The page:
The unofficial China gold holdings number since 2009 based on our internal calculations: about 2500 tons higher, which would make it the world’s second largest official gold holder below the US and surpassing Germany, and rising at 100 tons per month.
- 9 Signs That China Is Making A Move Against The U.S. Dollar (Economic Collapse, Oct 17, 2013):
On the global financial stage, China is playing chess while the U.S. is playing checkers, and the Chinese are now accelerating their long-term plan to dethrone the U.S. dollar. You see, the truth is that China does not plan to allow the U.S. financial system to dominate the world indefinitely. Right now, China is the number one exporter on the globe and China will have the largest economy on the planet at some point in the coming years. The Chinese would like to see global currency usage reflect this shift in global economic power. At the moment, most global trade is conducted in U.S. dollars and more than 60 percent of all global foreign exchange reserves are held in U.S. dollars. This gives the United States an enormous built-in advantage, but thanks to decades of incredibly bad decisions this advantage is starting to erode. And due to the recent political instability in Washington D.C., the Chinese sense vulnerability. China has begun to publicly mock the level of U.S. debt, Chinese officials have publicly threatened to stop buying any more U.S. debt, the Chinese have started to aggressively make currency swap agreements with other major global powers, and China has been accumulating unprecedented amounts of gold. All of these moves are setting up the moment in the future when China will completely pull the rug out from under the U.S. dollar.
- Jim Rogers Blasts “This Is Going To End Badly… And The Rest Of The World Knows It” (ZeroHedge, Oct 15, 2013):
The only thing exceptional about the USA is “its the largest debtor nation in the history of the world” is how Jim Rogers begins this brief interview with RT and he doesnt back away from the rhetoric. The sad truth, he notes, is that the US “has been kicking the can down the road for years…” how do you think we got so much debt, he chides. “Every year that goes by we go deeper and deeper into debt,” adding, rather ominously, that it “will be solved one way or another.” They will kick the can once more; then next week, we will be told that the problem is fixed and compromise is here. However, Rogers warns, eventually the market is going to turn away; “this is going to end badly… and the rest of the world knows it.”
For some clarifying thought before an onslaught of headline hockey in US equity markets, Rogers comments are a must view to comprehend the game we are playing…
YouTube Added: 15.10.2013
Flashback: Continue reading »
- How Much Longer Will the Dollar be the Reserve Currency? (Ludwig von Mises Institute, Oct 12, 2013):
We use the term “reserve currency” when referring to the common use of the dollar by other countries when settling their international trade accounts. For example, if Canada buys goods from China, it may pay China in US dollars rather than Canadian dollars, and vice versa. However, the foundation from which the term originated no longer exists, and today the dollar is called a “reserve currency” simply because foreign countries hold it in great quantity to facilitate trade.
The first reserve currency was the British pound sterling. Because the pound was “good as gold,” many countries found it more convenient to hold pounds rather than gold itself during the age of the gold standard. The world’s great trading nations settled their trade in gold, but they might hold pounds rather than gold, with the confidence that the Bank of England would hand over the gold at a fixed exchange rate upon presentment. Toward the end of World War II the US dollar was given this status by international treaty following the Bretton Woods Agreement. The International Monetary Fund (IMF) was formed with the express purpose of monitoring the Federal Reserve’s commitment to Bretton Woods by ensuring that the Fed did not inflate the dollar and stood ready to exchange dollars for gold at $35 per ounce. Thusly, countries had confidence that their dollars held for trading purposes were as “good as gold,” as had been the Pound Sterling at one time.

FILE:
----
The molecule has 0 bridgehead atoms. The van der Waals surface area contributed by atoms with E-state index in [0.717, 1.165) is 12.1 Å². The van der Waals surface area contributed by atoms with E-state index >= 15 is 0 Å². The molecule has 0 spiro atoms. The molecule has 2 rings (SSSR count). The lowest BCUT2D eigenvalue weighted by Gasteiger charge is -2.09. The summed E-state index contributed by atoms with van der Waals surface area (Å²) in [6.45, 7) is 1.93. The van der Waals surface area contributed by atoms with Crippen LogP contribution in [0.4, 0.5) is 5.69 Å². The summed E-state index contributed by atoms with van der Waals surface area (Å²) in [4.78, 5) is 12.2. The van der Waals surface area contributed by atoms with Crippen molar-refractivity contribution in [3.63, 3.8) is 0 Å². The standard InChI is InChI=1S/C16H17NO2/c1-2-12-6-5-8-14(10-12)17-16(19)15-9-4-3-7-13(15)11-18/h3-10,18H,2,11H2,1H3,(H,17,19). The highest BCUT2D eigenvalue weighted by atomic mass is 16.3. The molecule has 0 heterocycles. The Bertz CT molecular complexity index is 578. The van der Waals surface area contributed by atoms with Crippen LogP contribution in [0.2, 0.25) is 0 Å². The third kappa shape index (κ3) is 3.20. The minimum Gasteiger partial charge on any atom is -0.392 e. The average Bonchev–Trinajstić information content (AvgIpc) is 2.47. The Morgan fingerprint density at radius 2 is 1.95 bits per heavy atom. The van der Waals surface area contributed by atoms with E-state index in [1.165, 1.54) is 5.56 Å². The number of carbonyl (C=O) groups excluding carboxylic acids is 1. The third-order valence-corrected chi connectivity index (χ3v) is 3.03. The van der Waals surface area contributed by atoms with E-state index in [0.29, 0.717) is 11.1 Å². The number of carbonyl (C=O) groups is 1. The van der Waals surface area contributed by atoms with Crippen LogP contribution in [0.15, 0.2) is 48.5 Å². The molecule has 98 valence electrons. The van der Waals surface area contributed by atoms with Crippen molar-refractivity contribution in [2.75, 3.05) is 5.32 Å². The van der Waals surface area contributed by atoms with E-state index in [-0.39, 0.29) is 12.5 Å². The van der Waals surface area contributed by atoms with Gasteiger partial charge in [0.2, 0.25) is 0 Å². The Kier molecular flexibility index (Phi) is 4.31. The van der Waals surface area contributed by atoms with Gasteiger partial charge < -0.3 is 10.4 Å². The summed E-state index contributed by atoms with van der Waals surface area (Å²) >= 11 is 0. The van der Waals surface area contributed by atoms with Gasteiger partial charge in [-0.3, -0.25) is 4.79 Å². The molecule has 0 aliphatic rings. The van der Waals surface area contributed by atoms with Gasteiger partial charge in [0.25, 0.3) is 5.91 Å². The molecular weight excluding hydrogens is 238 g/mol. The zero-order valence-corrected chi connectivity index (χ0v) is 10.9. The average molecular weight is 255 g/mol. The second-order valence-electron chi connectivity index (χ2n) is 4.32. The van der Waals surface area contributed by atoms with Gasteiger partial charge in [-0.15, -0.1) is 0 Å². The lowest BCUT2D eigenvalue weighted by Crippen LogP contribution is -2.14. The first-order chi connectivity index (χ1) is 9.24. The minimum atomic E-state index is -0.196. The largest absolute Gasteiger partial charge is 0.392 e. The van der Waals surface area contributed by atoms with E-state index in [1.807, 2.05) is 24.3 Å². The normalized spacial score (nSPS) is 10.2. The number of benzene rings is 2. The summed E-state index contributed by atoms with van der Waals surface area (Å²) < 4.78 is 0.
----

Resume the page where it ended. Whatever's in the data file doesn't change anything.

- China’s Official Press Agency Calls For New Reserve Currency, And New World Order (ZeroHedge, Oct 13, 2013):
We assume it is a coincidence that on the day in which we demonstrate China’s relentless appetite for gold, driven by what we and many others believe is the country’s desire to have a call option on a gold-backed reserve currency when the time comes, just posted in China’s official press agency, Xinhua, is an op-ed by writer Liu Chang in which he decries the “US fiscal failure which warrants a de-Americanized world” and flatly states that the world should consider a new reserve currency “that is to be created to replace the dominant U.S. dollar, so that the international community could permanently stay away from the spillover of the intensifying domestic political turmoil in the United States.”
- America’s default on its debt is inevitable (Washington Post, by Jim Grant, Oct 11, 2013):
How wrong he is.
The U.S. government defaulted after the Revolutionary War, and it defaulted at intervals thereafter. Moreover, on the authority of the chairman of the Federal Reserve Board, the government means to keep right on shirking, dodging or trimming, if not legally defaulting.
Default means to not pay as promised, and politics may interrupt the timely service of the government’s debts. The consequences of such a disruption could — as everyone knows by now — set Wall Street on its ear. But after the various branches of government resume talking and investors have collected themselves, the Treasury will have no trouble finding the necessary billions with which to pay its bills. The Federal Reserve can materialize the scrip on a computer screen.